CSP-CERT® Resources:
Security Advisory Series – Defacement Pages in the PH Domain

by CSP-CERT® Red Team
posted July 2018


Website defacement is an attack wherein the contents of a website are altered by exploiting a website’s vulnerability. It is a cyber vandalism that is used to convey messages to the visitors and owners of the website.


Defacements are done by replacing a vulnerable website’s homepage to be seen as the domain is visited. But some are done by creating a separate page or just by injecting their content anywhere on the website. The content can be a message to mock the security or a politically motivated message usually done by hacktivists. These threat agents aren’t usually shy on including their pseudonyms and disposable contact details in the defacement pages.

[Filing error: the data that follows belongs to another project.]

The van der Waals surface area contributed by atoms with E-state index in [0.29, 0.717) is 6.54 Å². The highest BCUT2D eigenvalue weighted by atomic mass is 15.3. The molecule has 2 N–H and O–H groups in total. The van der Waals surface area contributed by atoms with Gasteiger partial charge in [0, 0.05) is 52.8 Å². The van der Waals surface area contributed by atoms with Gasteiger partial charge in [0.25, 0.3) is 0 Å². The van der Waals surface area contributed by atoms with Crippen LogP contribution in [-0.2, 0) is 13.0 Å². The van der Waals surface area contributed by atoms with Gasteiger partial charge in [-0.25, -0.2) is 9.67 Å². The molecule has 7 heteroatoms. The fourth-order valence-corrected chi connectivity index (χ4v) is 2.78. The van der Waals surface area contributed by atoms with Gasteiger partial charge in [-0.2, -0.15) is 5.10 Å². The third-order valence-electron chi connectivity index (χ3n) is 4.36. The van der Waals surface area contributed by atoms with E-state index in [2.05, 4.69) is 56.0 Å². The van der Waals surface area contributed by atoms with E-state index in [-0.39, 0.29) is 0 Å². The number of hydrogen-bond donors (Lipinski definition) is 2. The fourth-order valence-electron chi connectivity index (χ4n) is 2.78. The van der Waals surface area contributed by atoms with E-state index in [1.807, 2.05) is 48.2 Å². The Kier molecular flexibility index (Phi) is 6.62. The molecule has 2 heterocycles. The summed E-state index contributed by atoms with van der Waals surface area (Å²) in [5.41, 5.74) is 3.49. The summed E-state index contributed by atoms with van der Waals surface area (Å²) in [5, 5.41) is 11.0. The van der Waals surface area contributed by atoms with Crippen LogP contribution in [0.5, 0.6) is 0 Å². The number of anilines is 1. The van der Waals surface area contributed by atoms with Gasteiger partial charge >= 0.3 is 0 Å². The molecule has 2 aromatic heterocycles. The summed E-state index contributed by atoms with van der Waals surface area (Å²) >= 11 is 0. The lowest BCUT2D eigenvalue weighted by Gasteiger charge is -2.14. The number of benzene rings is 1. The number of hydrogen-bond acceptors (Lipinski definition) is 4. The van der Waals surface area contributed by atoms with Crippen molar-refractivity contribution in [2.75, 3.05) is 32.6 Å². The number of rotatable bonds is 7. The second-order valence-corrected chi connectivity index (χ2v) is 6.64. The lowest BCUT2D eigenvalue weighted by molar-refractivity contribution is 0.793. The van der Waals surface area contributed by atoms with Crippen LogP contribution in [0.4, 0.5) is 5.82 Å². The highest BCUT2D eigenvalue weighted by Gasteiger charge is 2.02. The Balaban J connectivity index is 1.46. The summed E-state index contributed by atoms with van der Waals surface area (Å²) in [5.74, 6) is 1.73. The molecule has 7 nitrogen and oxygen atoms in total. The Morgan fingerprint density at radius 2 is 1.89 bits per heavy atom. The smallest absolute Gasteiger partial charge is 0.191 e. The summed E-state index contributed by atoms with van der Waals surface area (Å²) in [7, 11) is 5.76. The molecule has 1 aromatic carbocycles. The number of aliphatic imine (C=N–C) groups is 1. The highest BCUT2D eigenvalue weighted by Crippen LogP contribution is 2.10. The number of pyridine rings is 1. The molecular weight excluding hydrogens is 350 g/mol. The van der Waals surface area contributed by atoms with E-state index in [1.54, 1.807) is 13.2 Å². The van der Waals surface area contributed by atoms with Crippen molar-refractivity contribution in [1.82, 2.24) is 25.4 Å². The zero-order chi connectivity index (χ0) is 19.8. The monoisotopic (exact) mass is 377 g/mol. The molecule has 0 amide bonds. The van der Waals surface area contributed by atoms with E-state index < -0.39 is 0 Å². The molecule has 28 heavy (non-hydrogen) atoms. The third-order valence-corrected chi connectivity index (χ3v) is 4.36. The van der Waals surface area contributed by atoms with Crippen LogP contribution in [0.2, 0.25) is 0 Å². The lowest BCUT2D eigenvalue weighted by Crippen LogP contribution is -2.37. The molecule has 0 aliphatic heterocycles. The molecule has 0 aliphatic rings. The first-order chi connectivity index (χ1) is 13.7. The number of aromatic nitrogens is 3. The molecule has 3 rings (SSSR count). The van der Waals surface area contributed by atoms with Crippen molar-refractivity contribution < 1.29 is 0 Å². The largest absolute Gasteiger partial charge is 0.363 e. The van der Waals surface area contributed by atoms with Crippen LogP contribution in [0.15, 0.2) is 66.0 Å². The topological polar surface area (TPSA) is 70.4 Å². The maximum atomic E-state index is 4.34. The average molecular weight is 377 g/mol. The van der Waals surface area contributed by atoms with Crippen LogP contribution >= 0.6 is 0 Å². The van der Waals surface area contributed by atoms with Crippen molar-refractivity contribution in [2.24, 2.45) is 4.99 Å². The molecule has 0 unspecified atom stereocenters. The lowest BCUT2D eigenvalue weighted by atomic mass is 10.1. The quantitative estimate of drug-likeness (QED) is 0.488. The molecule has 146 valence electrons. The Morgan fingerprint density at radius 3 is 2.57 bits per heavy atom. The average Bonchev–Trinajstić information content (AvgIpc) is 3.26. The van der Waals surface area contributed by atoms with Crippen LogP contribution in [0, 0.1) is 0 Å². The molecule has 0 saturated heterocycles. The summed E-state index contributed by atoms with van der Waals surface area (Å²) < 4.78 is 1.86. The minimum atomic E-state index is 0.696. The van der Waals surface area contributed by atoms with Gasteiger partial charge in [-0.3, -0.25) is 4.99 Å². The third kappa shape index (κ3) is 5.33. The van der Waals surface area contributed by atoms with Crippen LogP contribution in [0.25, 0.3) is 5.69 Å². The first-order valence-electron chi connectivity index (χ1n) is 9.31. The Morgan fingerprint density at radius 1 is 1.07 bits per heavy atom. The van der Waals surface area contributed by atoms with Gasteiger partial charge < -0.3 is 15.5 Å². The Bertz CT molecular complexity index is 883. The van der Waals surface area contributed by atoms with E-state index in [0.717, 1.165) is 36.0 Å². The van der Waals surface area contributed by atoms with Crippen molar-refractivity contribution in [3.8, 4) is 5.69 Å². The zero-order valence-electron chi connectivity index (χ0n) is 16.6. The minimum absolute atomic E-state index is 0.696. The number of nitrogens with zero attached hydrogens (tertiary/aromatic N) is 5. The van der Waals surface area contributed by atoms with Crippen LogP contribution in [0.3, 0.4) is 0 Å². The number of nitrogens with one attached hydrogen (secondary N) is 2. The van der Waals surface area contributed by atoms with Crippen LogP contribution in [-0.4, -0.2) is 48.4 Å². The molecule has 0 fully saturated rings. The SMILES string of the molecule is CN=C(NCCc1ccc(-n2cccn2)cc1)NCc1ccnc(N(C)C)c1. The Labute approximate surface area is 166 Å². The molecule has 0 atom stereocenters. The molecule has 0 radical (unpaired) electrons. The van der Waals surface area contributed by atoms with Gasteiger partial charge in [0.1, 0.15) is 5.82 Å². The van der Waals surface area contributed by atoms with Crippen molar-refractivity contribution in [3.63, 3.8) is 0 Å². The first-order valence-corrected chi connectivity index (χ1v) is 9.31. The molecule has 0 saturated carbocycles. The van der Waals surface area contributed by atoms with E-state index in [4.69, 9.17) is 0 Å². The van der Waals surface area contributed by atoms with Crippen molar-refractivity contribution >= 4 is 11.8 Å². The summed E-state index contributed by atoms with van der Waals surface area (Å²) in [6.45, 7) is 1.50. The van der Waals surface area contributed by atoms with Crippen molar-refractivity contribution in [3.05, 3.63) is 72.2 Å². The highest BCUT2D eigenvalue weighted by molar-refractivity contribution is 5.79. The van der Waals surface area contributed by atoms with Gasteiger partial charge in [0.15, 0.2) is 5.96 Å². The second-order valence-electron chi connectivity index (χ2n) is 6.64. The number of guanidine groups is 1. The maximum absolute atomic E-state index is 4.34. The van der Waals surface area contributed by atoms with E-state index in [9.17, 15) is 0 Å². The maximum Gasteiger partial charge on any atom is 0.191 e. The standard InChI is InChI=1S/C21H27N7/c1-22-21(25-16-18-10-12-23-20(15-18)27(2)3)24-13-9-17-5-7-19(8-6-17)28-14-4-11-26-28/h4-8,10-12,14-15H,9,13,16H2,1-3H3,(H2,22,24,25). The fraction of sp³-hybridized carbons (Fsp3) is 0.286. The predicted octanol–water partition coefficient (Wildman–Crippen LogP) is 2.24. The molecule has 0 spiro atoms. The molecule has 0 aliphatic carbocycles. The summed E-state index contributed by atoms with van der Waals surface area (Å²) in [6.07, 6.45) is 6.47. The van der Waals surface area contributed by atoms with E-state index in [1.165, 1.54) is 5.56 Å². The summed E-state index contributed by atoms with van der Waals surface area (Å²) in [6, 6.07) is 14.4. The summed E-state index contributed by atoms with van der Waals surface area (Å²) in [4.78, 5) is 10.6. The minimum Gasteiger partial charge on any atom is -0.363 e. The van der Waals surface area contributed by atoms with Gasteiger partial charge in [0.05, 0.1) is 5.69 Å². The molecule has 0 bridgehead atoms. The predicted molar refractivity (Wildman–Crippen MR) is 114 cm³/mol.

Some defacements are hidden in plain sight just to test if the administrators or owners could find them or are monitoring their website.


How do they do this? Everything usually starts from a motive. Then with the use of search engines such as google, threat agents will look for targets that they could exploit by using SQL injection, brute-force, zero-day exploit and many more with a particular end game of uploading shell-codes to have root access on the server to upload their defacement pages and maintain access to the website.


Using the same method used by threat agents to find their targets, we found and verified live defacement pages in the .PH domain and as of writing, there are 71 defacement pages still accessible to anyone who finds them.


As seen on the chart above, most of the defacement pages found were hosted on websites owned by private entities with a mixture of local and international threat agents that have left their marks on these sites. The numbers would spike when there are political issues or events that trigger hacktivists to express their stance on the event that has transpired.


One thing is for sure, website defacement is tantamount to a vulnerable website. If you’re site has been defaced or will be defaced, make sure you identify the entry point or vulnerability, remediate or mitigate and remove the backdoors or shell codes.